MAPE and SAPE for conventional method to estimate grass net radiation of were 27.1 % and 20.7 %, respectively; and lower than those obtained by proposed methodology.
Selecting a period of radiometric data regarding the wet season was possible to obtain a linear regression equation that establishes dependence relationship between measured and calculated Rn values. That equation generated a determination coefficient of 0.82, a concordance coefficient of 0.92, and a performance index of 0.84 when considering the method proposed by ALFARO (2009) to estimate Rn (Figure 2). MAPE and SAPE were respectively correspondent to 32.9% and 23.0%, demonstrating usability of this method on agrometeorological studies, which aim to plan crop irrigation in the studied region.
Having the same set of experimental data collected during the wet season, a regression study comparing Rn estimates obtained by classical method of Brunt and those measured by net radiometer provided a determination coefficient of 0.86, a concordance coefficient of 0.93, and a performance index of 0.86 (Figure 2). The amounts of MAPE and SAPE were, respectively, corresponding to 30.7% and 22.1%.
Proposed method validation, considering the dependence between net radiation balance measured by net radiometer and the one estimated through method developed by ALFARO (2009), was performed considering radiometric data collected during wet season, which were compared with a separate data set, referring to dry season from studied location. Overlooking representativeness and reliability of the proposed model, the same analyses were applied to the Brunt method.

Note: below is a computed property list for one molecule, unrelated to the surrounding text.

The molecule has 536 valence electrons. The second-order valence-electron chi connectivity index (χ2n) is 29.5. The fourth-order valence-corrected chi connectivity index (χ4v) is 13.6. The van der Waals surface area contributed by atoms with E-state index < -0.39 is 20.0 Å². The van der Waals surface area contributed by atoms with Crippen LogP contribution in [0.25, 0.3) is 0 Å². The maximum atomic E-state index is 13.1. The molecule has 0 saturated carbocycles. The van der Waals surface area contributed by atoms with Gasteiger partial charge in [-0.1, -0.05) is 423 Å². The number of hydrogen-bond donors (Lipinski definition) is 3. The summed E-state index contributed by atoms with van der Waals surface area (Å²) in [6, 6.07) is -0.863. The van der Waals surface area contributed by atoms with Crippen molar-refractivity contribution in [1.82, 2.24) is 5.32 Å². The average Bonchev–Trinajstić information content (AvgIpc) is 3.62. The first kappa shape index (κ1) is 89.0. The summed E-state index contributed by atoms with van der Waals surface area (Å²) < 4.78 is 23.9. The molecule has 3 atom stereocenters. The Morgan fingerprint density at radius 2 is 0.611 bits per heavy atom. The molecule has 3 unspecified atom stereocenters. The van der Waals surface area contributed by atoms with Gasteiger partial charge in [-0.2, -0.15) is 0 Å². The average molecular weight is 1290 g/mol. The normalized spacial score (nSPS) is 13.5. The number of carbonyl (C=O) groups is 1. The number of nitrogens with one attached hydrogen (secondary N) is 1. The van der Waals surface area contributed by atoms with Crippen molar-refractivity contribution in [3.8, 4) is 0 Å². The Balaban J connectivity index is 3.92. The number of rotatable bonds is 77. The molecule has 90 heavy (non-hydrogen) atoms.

According to the statistical analyzes performed to validate the adopted methods, it was found that both models accurately estimated Rn values for both periods and studied location. These results were statistically confirmed by means of determination coefficients obtained when submitting experimental data to regression analysis. For the Rn estimation model, proposed by Brunt, we calculated an R² of 0.84, asserting that 84% of the observed value variations for net radiometer in a ground observation station can be explained through the obtained simple linear regression equation. However, the Rn estimation model proposed by ALFARO (2009), which is based on energy balance, showed an R² equal to 0.73 that is then slightly less accurate when compared to the classical method, for the periods and location under analysis (Figure 3).
The concordance indexes obtained by Brunt method and the one proposed by ALFARO (2009) were 0.83 and 0.91, respectively. Such values, for both methods, revealed high accuracy, since according to WILLMOTT et al. (1985), the closer to 1.0 the d values are, the higher the correlation between proposed model and observed reality. However, index c, used to indicate method performances under study, was 0.76 for the classical and 0.78 for the one proposed by ALFARO (2009). Thus, according to CAMARGO & SENTELHAS (1997), both methods revealed very good performance (when c value is between 0.76 and 0.85).